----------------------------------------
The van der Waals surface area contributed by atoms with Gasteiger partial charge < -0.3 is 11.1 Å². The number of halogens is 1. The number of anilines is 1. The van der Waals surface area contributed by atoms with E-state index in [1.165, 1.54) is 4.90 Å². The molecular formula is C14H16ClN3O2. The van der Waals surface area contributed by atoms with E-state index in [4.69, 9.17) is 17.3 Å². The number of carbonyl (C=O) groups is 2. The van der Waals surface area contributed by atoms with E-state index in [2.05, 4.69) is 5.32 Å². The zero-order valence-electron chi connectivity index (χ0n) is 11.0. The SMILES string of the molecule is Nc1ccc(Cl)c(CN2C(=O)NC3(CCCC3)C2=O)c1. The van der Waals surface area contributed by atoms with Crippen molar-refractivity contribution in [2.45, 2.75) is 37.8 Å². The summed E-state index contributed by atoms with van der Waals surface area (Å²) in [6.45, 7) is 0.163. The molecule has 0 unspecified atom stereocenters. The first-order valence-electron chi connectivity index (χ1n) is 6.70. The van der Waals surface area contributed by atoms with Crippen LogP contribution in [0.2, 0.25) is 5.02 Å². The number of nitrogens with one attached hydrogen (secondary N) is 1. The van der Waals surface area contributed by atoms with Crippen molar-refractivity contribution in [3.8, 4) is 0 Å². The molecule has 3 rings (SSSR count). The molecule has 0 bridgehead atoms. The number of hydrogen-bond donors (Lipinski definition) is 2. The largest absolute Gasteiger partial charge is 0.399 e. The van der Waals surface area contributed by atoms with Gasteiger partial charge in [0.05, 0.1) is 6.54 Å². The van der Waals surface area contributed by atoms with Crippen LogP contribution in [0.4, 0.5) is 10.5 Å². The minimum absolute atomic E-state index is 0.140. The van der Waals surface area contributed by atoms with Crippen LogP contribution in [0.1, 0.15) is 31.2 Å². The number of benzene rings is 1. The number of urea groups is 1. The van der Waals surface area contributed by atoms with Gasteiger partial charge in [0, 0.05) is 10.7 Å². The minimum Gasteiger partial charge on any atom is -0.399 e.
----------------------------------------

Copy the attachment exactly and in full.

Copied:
The van der Waals surface area contributed by atoms with Gasteiger partial charge < -0.3 is 11.1 Å². The number of halogens is 1. The number of anilines is 1. The van der Waals surface area contributed by atoms with E-state index in [1.165, 1.54) is 4.90 Å². The molecular formula is C14H16ClN3O2. The van der Waals surface area contributed by atoms with E-state index in [4.69, 9.17) is 17.3 Å². The number of carbonyl (C=O) groups is 2. The van der Waals surface area contributed by atoms with E-state index in [2.05, 4.69) is 5.32 Å². The zero-order valence-electron chi connectivity index (χ0n) is 11.0. The SMILES string of the molecule is Nc1ccc(Cl)c(CN2C(=O)NC3(CCCC3)C2=O)c1. The van der Waals surface area contributed by atoms with Crippen molar-refractivity contribution in [2.45, 2.75) is 37.8 Å². The summed E-state index contributed by atoms with van der Waals surface area (Å²) in [6.45, 7) is 0.163. The molecule has 0 unspecified atom stereocenters. The first-order valence-electron chi connectivity index (χ1n) is 6.70. The van der Waals surface area contributed by atoms with Crippen LogP contribution in [0.2, 0.25) is 5.02 Å². The number of nitrogens with one attached hydrogen (secondary N) is 1. The van der Waals surface area contributed by atoms with Crippen molar-refractivity contribution in [3.8, 4) is 0 Å². The molecule has 3 rings (SSSR count). The molecule has 0 bridgehead atoms. The number of hydrogen-bond donors (Lipinski definition) is 2. The largest absolute Gasteiger partial charge is 0.399 e. The van der Waals surface area contributed by atoms with Gasteiger partial charge in [0.05, 0.1) is 6.54 Å². The van der Waals surface area contributed by atoms with Crippen LogP contribution in [0.4, 0.5) is 10.5 Å². The minimum absolute atomic E-state index is 0.140. The van der Waals surface area contributed by atoms with Crippen LogP contribution in [0.1, 0.15) is 31.2 Å². The number of benzene rings is 1. The number of urea groups is 1. The van der Waals surface area contributed by atoms with Gasteiger partial charge in [0, 0.05) is 10.7 Å². The minimum Gasteiger partial charge on any atom is -0.399 e.